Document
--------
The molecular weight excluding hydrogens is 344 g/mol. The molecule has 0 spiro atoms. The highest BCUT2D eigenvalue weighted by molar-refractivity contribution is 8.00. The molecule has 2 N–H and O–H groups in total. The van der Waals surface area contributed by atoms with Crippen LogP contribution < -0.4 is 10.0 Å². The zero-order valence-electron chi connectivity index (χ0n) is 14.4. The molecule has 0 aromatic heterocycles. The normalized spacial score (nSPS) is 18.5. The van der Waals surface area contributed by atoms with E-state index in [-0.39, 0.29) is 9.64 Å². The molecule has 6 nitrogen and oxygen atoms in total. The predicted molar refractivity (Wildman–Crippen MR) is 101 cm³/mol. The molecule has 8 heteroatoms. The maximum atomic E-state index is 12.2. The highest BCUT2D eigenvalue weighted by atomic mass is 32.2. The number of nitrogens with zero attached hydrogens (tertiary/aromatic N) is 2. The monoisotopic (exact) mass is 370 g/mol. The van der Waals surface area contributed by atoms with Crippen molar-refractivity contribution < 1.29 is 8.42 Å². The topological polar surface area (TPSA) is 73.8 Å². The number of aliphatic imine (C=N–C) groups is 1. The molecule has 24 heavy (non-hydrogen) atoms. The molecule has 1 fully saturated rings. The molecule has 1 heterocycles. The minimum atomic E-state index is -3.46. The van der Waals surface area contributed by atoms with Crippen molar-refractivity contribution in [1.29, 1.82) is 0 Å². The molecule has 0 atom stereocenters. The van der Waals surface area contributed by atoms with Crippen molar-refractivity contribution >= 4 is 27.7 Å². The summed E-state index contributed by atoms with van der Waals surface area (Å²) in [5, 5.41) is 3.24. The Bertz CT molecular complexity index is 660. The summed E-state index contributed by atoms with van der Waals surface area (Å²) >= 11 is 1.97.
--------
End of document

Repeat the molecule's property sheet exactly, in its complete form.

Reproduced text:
The molecular weight excluding hydrogens is 344 g/mol. The molecule has 0 spiro atoms. The highest BCUT2D eigenvalue weighted by molar-refractivity contribution is 8.00. The molecule has 2 N–H and O–H groups in total. The van der Waals surface area contributed by atoms with Crippen LogP contribution < -0.4 is 10.0 Å². The zero-order valence-electron chi connectivity index (χ0n) is 14.4. The molecule has 0 aromatic heterocycles. The normalized spacial score (nSPS) is 18.5. The van der Waals surface area contributed by atoms with E-state index in [-0.39, 0.29) is 9.64 Å². The molecule has 6 nitrogen and oxygen atoms in total. The predicted molar refractivity (Wildman–Crippen MR) is 101 cm³/mol. The molecule has 8 heteroatoms. The maximum atomic E-state index is 12.2. The highest BCUT2D eigenvalue weighted by atomic mass is 32.2. The number of nitrogens with zero attached hydrogens (tertiary/aromatic N) is 2. The monoisotopic (exact) mass is 370 g/mol. The van der Waals surface area contributed by atoms with Crippen molar-refractivity contribution < 1.29 is 8.42 Å². The topological polar surface area (TPSA) is 73.8 Å². The number of aliphatic imine (C=N–C) groups is 1. The molecule has 24 heavy (non-hydrogen) atoms. The molecule has 1 fully saturated rings. The molecule has 1 heterocycles. The minimum atomic E-state index is -3.46. The van der Waals surface area contributed by atoms with Crippen molar-refractivity contribution in [1.29, 1.82) is 0 Å². The molecule has 0 atom stereocenters. The van der Waals surface area contributed by atoms with Crippen molar-refractivity contribution >= 4 is 27.7 Å². The summed E-state index contributed by atoms with van der Waals surface area (Å²) in [5, 5.41) is 3.24. The Bertz CT molecular complexity index is 660. The summed E-state index contributed by atoms with van der Waals surface area (Å²) >= 11 is 1.97.